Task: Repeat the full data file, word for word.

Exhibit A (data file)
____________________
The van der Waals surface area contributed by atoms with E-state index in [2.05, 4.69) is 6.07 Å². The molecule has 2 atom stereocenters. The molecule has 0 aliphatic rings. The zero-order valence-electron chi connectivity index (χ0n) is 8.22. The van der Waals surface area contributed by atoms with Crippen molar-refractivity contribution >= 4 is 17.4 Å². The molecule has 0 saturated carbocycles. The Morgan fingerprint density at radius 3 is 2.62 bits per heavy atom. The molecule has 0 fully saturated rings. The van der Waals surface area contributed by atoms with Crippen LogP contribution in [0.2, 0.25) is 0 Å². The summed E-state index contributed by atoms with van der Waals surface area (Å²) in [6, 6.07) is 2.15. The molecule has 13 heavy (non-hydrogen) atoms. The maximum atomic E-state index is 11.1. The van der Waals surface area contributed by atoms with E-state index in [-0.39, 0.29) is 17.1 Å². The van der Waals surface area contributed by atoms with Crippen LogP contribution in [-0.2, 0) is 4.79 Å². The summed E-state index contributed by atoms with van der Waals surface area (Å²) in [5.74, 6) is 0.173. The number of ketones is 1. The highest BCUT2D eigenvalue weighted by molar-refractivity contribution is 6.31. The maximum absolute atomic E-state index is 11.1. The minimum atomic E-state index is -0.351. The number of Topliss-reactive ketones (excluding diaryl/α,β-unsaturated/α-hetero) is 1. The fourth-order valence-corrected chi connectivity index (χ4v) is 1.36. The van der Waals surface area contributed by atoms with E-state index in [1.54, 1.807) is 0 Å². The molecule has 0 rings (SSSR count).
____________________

The van der Waals surface area contributed by atoms with E-state index in [2.05, 4.69) is 6.07 Å². The molecule has 2 atom stereocenters. The molecule has 0 aliphatic rings. The zero-order valence-electron chi connectivity index (χ0n) is 8.22. The van der Waals surface area contributed by atoms with Crippen molar-refractivity contribution >= 4 is 17.4 Å². The molecule has 0 saturated carbocycles. The Morgan fingerprint density at radius 3 is 2.62 bits per heavy atom. The molecule has 0 fully saturated rings. The van der Waals surface area contributed by atoms with Crippen LogP contribution in [0.2, 0.25) is 0 Å². The summed E-state index contributed by atoms with van der Waals surface area (Å²) in [6, 6.07) is 2.15. The molecule has 13 heavy (non-hydrogen) atoms. The maximum atomic E-state index is 11.1. The van der Waals surface area contributed by atoms with E-state index in [-0.39, 0.29) is 17.1 Å². The van der Waals surface area contributed by atoms with Crippen LogP contribution in [-0.2, 0) is 4.79 Å². The summed E-state index contributed by atoms with van der Waals surface area (Å²) in [5.74, 6) is 0.173. The number of ketones is 1. The highest BCUT2D eigenvalue weighted by molar-refractivity contribution is 6.31. The maximum absolute atomic E-state index is 11.1. The minimum atomic E-state index is -0.351. The number of Topliss-reactive ketones (excluding diaryl/α,β-unsaturated/α-hetero) is 1. The fourth-order valence-corrected chi connectivity index (χ4v) is 1.36. The van der Waals surface area contributed by atoms with E-state index in [1.54, 1.807) is 0 Å². The molecule has 0 rings (SSSR count).